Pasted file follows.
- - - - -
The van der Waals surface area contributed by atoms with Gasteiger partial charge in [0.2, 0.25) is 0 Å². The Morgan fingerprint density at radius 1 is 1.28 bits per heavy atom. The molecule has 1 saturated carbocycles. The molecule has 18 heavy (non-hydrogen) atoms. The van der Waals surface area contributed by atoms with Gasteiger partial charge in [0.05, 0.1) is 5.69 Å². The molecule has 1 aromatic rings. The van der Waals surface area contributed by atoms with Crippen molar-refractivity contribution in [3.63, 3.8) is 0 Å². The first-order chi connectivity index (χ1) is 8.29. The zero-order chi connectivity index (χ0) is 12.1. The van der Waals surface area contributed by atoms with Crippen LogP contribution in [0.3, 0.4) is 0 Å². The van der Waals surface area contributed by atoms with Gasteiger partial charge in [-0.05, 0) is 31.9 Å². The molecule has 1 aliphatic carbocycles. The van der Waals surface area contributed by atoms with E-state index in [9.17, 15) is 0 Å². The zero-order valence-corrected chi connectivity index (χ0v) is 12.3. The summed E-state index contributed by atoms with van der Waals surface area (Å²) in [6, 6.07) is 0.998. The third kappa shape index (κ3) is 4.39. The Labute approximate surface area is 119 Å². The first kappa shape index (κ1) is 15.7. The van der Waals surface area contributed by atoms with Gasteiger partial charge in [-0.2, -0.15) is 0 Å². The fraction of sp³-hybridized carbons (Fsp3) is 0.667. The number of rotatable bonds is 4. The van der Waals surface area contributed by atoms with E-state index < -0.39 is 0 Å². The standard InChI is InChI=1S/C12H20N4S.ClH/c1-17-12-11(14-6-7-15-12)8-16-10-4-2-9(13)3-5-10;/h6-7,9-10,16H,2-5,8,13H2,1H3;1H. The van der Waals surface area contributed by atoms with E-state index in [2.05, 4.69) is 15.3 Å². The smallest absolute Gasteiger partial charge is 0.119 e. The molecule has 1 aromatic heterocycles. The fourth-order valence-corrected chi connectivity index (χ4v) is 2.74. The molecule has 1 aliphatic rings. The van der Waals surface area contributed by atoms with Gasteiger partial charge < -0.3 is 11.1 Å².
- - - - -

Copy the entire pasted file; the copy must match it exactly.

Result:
The van der Waals surface area contributed by atoms with Gasteiger partial charge in [0.2, 0.25) is 0 Å². The Morgan fingerprint density at radius 1 is 1.28 bits per heavy atom. The molecule has 1 saturated carbocycles. The molecule has 18 heavy (non-hydrogen) atoms. The van der Waals surface area contributed by atoms with Gasteiger partial charge in [0.05, 0.1) is 5.69 Å². The molecule has 1 aromatic rings. The van der Waals surface area contributed by atoms with Crippen molar-refractivity contribution in [3.63, 3.8) is 0 Å². The first-order chi connectivity index (χ1) is 8.29. The zero-order chi connectivity index (χ0) is 12.1. The van der Waals surface area contributed by atoms with Crippen LogP contribution in [0.3, 0.4) is 0 Å². The van der Waals surface area contributed by atoms with Gasteiger partial charge in [-0.05, 0) is 31.9 Å². The molecule has 1 aliphatic carbocycles. The van der Waals surface area contributed by atoms with E-state index in [9.17, 15) is 0 Å². The zero-order valence-corrected chi connectivity index (χ0v) is 12.3. The summed E-state index contributed by atoms with van der Waals surface area (Å²) in [6, 6.07) is 0.998. The third kappa shape index (κ3) is 4.39. The Labute approximate surface area is 119 Å². The first kappa shape index (κ1) is 15.7. The van der Waals surface area contributed by atoms with Gasteiger partial charge in [-0.2, -0.15) is 0 Å². The fraction of sp³-hybridized carbons (Fsp3) is 0.667. The number of rotatable bonds is 4. The van der Waals surface area contributed by atoms with E-state index < -0.39 is 0 Å². The standard InChI is InChI=1S/C12H20N4S.ClH/c1-17-12-11(14-6-7-15-12)8-16-10-4-2-9(13)3-5-10;/h6-7,9-10,16H,2-5,8,13H2,1H3;1H. The van der Waals surface area contributed by atoms with E-state index in [2.05, 4.69) is 15.3 Å². The smallest absolute Gasteiger partial charge is 0.119 e. The molecule has 1 aromatic heterocycles. The fourth-order valence-corrected chi connectivity index (χ4v) is 2.74. The molecule has 1 aliphatic rings. The van der Waals surface area contributed by atoms with Gasteiger partial charge < -0.3 is 11.1 Å².